Saturday, April 08, 2006

Found an old notebook of my father's

Cleaning up a bit this morning, looking for some document to finally complete the paperwork and filings for my father's remaining few leavings, I came across an old notebook of his, hand written, April-May 1970. He was just shy of thirty-five. Today I am thirty-eight. My life is different, I am sure. But I am not quite sure how.

One of these days (perhaps I shouldn't say it that way, it sounds like I'll never do it)... I should find the time and energy to compile his writings, edit them, and write a reminiscence. He was a good man.

Late in life he taught me that our primary choice is whether or not we will be good; history alone decides if we are great. Why would he give me this advice? Because he suffered a contagious malady that lends its patients a drive to accomplish great things.

I will edit his work and write the reminiscence, some day, because he deserves it. Here are the first words that appear in the notebook:
We see each other now
through a patina of days piled one upon another,
less bright, more rich,
like layers of wax that yellow on the floor.

patina of days
like wax that yellows on the floor.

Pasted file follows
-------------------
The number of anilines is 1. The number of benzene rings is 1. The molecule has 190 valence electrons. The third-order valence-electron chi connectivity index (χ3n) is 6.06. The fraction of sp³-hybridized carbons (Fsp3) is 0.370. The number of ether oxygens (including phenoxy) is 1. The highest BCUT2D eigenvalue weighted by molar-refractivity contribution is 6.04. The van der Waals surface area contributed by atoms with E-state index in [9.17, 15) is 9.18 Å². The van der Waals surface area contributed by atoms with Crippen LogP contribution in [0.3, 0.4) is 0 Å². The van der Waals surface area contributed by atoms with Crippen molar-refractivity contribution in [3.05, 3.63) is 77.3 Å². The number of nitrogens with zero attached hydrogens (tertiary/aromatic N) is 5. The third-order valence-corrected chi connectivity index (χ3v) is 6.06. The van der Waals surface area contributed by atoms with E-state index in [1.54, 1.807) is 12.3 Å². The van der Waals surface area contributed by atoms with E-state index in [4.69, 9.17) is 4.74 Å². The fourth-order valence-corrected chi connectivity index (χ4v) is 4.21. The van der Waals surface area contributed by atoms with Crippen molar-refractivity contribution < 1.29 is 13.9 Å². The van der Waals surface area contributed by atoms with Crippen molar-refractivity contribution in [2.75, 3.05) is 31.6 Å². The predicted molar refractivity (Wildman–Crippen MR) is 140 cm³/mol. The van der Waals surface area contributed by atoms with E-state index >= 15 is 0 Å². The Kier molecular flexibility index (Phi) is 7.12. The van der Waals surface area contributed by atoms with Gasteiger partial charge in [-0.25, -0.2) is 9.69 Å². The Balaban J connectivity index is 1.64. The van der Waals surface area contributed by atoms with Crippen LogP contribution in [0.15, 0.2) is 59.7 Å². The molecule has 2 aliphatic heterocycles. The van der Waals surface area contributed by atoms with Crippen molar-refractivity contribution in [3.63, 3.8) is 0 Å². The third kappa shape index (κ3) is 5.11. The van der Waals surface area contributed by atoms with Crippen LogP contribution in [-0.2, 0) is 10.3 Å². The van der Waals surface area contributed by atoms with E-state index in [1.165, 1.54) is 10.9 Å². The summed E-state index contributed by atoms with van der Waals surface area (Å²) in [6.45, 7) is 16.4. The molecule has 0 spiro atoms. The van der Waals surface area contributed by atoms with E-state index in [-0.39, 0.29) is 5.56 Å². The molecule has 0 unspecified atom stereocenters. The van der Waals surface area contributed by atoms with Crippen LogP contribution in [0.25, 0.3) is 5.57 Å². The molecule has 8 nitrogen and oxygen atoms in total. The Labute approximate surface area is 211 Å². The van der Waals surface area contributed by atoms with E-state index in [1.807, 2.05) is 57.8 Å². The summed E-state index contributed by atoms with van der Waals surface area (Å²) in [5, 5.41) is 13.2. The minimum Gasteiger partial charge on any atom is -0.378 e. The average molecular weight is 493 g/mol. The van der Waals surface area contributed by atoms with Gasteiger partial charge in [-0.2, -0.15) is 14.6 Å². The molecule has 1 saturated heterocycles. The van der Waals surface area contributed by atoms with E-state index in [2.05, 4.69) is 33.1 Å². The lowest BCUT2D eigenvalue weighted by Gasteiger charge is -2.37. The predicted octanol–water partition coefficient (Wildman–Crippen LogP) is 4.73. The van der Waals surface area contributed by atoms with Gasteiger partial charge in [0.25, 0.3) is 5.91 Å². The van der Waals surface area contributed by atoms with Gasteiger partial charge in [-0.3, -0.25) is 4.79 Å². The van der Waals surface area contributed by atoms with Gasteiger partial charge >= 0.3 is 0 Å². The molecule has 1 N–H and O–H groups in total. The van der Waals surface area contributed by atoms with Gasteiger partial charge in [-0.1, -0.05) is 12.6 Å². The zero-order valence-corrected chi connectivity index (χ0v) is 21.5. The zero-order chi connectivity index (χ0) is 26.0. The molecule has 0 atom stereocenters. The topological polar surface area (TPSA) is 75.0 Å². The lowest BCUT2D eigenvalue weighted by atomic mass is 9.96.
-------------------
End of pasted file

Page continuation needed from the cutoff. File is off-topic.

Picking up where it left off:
The night is not as young as it used to be.
My father once wrote a poem about looking in the mirror and seeing his father there. I do not see my father's face in the mirror. But I often see myself in his words.

Sometimes I'm Convinced of My Own Greatness

Sometimes I'm convinced of my own greatness,
Convinced there's a real hard core of greatness in me
and that I'll someday discover the way
to let it burst loose and sprinkle down all over the world

Like silver tinsel on a christmas tree,
Haphazardly tossed,
Accidentally lying there among the green needles,
Brightening things up in incandescent reflection.

sometimes i feel inadequate even to piss straight
into the toilet bowl
without dripping a few drops onto the octagonal
black and white tiled floor
even if the bowl filled the whole room
sometimes i feel so inadequate i'm sure i'd find
a way to drip piss someplace it's not supposed to be
no matter what
or get flushed down the enormous bowl
lodge in the pipes
and make the pissy water flood the whole fucking floor
every fucking floor in the whole fucking house.

Empire State Building.


WhyCali? said...

Wow! I can't wait to hear more of what he wrote.

YelloCello said...

That is a pretty fascinating discovery... to find poetry by one's parents. I had a similar experience with some of my grandfather's writing. It was strange, illuminating, and also endearing (in a never-could-speak-it way) to read the words he wrote as a young man.

YelloCello said...

p.s. A few days ago, I tried to post on your other blog to compliment the new site. But my comments wouldn't "stick" for some reason.

ArticulateDad said...

I'm working on it, WhyCali? Maybe I'll start a separate blog dedicated to his writings.

YC, actually my dad was an aspiring writer, and an avid poet for much of his life. That these things existed is no surprise... but much of it I've never read. Reflecting on his words now that I'm a father in my thirties, reading his words from his own life at this same stage, it's quite... I don't know how to describe it. It's like becoming friends with my father thirty years ago.